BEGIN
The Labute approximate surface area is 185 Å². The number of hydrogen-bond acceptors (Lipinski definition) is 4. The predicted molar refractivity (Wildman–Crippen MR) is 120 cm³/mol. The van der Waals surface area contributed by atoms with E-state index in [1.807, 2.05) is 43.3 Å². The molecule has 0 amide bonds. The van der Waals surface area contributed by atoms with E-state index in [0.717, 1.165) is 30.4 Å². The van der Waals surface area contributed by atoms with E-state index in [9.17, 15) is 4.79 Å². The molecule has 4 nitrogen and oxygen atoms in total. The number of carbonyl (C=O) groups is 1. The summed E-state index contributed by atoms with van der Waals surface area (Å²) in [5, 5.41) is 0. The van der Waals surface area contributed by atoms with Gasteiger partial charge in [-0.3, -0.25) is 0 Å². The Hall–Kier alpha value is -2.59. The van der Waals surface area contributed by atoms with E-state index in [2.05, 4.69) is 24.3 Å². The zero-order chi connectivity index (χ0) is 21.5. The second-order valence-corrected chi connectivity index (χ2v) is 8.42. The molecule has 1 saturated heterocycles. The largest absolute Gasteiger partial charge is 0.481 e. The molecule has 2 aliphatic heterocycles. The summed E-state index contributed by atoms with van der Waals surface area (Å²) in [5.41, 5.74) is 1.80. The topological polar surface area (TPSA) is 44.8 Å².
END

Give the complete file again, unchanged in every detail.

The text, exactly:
The Labute approximate surface area is 185 Å². The number of hydrogen-bond acceptors (Lipinski definition) is 4. The predicted molar refractivity (Wildman–Crippen MR) is 120 cm³/mol. The van der Waals surface area contributed by atoms with E-state index in [1.807, 2.05) is 43.3 Å². The molecule has 0 amide bonds. The van der Waals surface area contributed by atoms with E-state index in [0.717, 1.165) is 30.4 Å². The van der Waals surface area contributed by atoms with E-state index in [9.17, 15) is 4.79 Å². The molecule has 4 nitrogen and oxygen atoms in total. The number of carbonyl (C=O) groups is 1. The summed E-state index contributed by atoms with van der Waals surface area (Å²) in [5, 5.41) is 0. The van der Waals surface area contributed by atoms with Gasteiger partial charge in [-0.3, -0.25) is 0 Å². The Hall–Kier alpha value is -2.59. The van der Waals surface area contributed by atoms with E-state index in [2.05, 4.69) is 24.3 Å². The zero-order chi connectivity index (χ0) is 21.5. The second-order valence-corrected chi connectivity index (χ2v) is 8.42. The molecule has 1 saturated heterocycles. The largest absolute Gasteiger partial charge is 0.481 e. The molecule has 2 aliphatic heterocycles. The summed E-state index contributed by atoms with van der Waals surface area (Å²) in [5.41, 5.74) is 1.80. The topological polar surface area (TPSA) is 44.8 Å².